Opinion / Zhu Ping

Stop the sale of one's own children with clearer laws

By Zhu Ping ( Updated: 2015-01-13 16:43

Stop the sale of one's own children with clearer laws

A doctor examines a baby who was rescued in a raid on child traffickers in east China's Shandong province.[Photo/] 

"The cruel tigers don't eat their own kids" - this Chinese old saying can't explain the twisted parenting in the newly exposed child trafficking case in Shandong province.

The human trafficking suspects brought some pregnant women across the country to illegal delivery rooms in Jining city of Shandong province, and sold the babies as if they were products, for about 50,000 to 60,000 yuan each after they were born. The suspects also bought newborn babies from Sichuan and Yunnan provinces. In the trafficking chain, 103 suspects were detained, and 37 babies were saved. Unfortunately, many of the babies were discovered to have been ill-treated and some of them were infected with AIDS. According to CCTV reports, the babies will have little chance to reunite with their families since they were sold by their biological parents.

Unfortunately, this shocking case is not the only one, as, similar cases have been exposed in Zhejiang, Fujian and Heilongjiang provinces. Child trafficking highlights the state of emergency that requires a clear answer to the long-time debate on how to deal with cases when parents sell their own kids.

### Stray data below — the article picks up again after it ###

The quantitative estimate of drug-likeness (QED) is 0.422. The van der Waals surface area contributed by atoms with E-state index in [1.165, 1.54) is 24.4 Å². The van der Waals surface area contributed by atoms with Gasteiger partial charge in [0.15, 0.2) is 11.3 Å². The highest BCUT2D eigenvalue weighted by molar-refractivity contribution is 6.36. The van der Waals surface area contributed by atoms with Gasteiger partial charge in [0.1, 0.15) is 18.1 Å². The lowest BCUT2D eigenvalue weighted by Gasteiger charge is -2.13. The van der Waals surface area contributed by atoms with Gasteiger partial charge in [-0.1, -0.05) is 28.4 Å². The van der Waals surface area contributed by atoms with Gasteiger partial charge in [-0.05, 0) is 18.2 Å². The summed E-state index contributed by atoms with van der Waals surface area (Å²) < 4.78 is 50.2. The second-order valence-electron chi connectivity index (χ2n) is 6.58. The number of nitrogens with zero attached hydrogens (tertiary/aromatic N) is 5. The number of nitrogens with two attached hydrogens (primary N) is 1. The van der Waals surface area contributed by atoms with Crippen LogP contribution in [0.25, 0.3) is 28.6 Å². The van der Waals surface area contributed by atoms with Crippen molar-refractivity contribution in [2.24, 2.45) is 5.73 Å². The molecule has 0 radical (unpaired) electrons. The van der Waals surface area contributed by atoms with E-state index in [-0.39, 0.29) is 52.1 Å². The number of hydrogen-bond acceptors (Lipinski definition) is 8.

As the nation is advancing the rule of law, such cases reflect a miserable sense of what the law is among some poorly-educated people in poverty. In some exposed cases, some parents took it for granted that their own children should be at their disposal. Although in many cases poverty should take the blame that drives parents to sell their children cold-bloodedly, a growing number of parents just tried to make quick money by making this a business.

The existing laws and regulations don't clarify whether it's a crime for parents to sell their own children. According to the Criminal Law, it only constitutes a crime of abandonment, but not necessarily human trafficking, when parents sell their own children. Those who have to "sell" their own children will not get punished.

What's worse, the line between adoption and the purchase of children is blurred in many parts of China. Thought it isn't in accord with legal norms, the practice of adoption takes place directly between biological and adoptive parents, rather than through civil authorities. And some of the biological parents get a small amount of money, such as from several thousand to tens of thousands of yuan, as compensation. Such practices are hardly defined as crimes according to existing laws.

Hence it's high time for the legislature to make more detailed laws and explanations on what terms constitute a trafficking crime when it comes to biological parents selling their children. Or else such ugly trend can hardly be stopped.

Most Viewed Today's Top News